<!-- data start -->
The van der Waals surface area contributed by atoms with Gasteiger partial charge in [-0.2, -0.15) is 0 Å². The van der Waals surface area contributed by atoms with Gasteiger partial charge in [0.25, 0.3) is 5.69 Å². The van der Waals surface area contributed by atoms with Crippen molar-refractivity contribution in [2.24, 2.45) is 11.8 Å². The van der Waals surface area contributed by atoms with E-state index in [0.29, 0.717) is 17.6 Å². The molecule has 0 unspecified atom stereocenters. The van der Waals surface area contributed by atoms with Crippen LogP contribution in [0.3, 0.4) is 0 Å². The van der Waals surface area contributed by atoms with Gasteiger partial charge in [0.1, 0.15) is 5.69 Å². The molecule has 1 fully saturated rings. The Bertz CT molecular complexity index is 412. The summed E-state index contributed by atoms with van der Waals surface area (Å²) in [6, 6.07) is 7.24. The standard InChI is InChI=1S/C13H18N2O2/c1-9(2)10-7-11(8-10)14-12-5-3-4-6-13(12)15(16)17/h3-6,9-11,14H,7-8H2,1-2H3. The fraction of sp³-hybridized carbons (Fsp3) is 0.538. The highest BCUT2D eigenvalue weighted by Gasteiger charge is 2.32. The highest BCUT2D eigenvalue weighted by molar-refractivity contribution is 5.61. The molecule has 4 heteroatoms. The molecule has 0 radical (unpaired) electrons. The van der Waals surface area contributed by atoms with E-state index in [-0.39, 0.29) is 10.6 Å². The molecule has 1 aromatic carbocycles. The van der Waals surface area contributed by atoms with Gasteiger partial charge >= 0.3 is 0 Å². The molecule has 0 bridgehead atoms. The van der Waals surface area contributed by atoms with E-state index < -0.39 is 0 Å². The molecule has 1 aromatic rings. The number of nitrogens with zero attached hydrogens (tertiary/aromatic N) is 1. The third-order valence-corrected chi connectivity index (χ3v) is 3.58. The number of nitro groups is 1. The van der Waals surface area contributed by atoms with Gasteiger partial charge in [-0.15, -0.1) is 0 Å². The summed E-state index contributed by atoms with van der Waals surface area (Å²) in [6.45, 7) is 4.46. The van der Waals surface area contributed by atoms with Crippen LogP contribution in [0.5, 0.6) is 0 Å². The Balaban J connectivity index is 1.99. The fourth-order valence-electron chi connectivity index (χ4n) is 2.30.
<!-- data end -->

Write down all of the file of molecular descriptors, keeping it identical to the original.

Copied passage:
The van der Waals surface area contributed by atoms with Gasteiger partial charge in [-0.2, -0.15) is 0 Å². The van der Waals surface area contributed by atoms with Gasteiger partial charge in [0.25, 0.3) is 5.69 Å². The van der Waals surface area contributed by atoms with Crippen molar-refractivity contribution in [2.24, 2.45) is 11.8 Å². The van der Waals surface area contributed by atoms with E-state index in [0.29, 0.717) is 17.6 Å². The molecule has 0 unspecified atom stereocenters. The van der Waals surface area contributed by atoms with Crippen LogP contribution in [0.3, 0.4) is 0 Å². The van der Waals surface area contributed by atoms with Gasteiger partial charge in [0.1, 0.15) is 5.69 Å². The molecule has 1 fully saturated rings. The Bertz CT molecular complexity index is 412. The summed E-state index contributed by atoms with van der Waals surface area (Å²) in [6, 6.07) is 7.24. The standard InChI is InChI=1S/C13H18N2O2/c1-9(2)10-7-11(8-10)14-12-5-3-4-6-13(12)15(16)17/h3-6,9-11,14H,7-8H2,1-2H3. The fraction of sp³-hybridized carbons (Fsp3) is 0.538. The highest BCUT2D eigenvalue weighted by Gasteiger charge is 2.32. The highest BCUT2D eigenvalue weighted by molar-refractivity contribution is 5.61. The molecule has 4 heteroatoms. The molecule has 0 radical (unpaired) electrons. The van der Waals surface area contributed by atoms with E-state index in [-0.39, 0.29) is 10.6 Å². The molecule has 1 aromatic carbocycles. The van der Waals surface area contributed by atoms with Gasteiger partial charge >= 0.3 is 0 Å². The molecule has 0 bridgehead atoms. The van der Waals surface area contributed by atoms with E-state index < -0.39 is 0 Å². The molecule has 1 aromatic rings. The number of nitrogens with zero attached hydrogens (tertiary/aromatic N) is 1. The third-order valence-corrected chi connectivity index (χ3v) is 3.58. The number of nitro groups is 1. The van der Waals surface area contributed by atoms with Gasteiger partial charge in [-0.15, -0.1) is 0 Å². The summed E-state index contributed by atoms with van der Waals surface area (Å²) in [6.45, 7) is 4.46. The van der Waals surface area contributed by atoms with Crippen LogP contribution in [0.5, 0.6) is 0 Å². The Balaban J connectivity index is 1.99. The fourth-order valence-electron chi connectivity index (χ4n) is 2.30.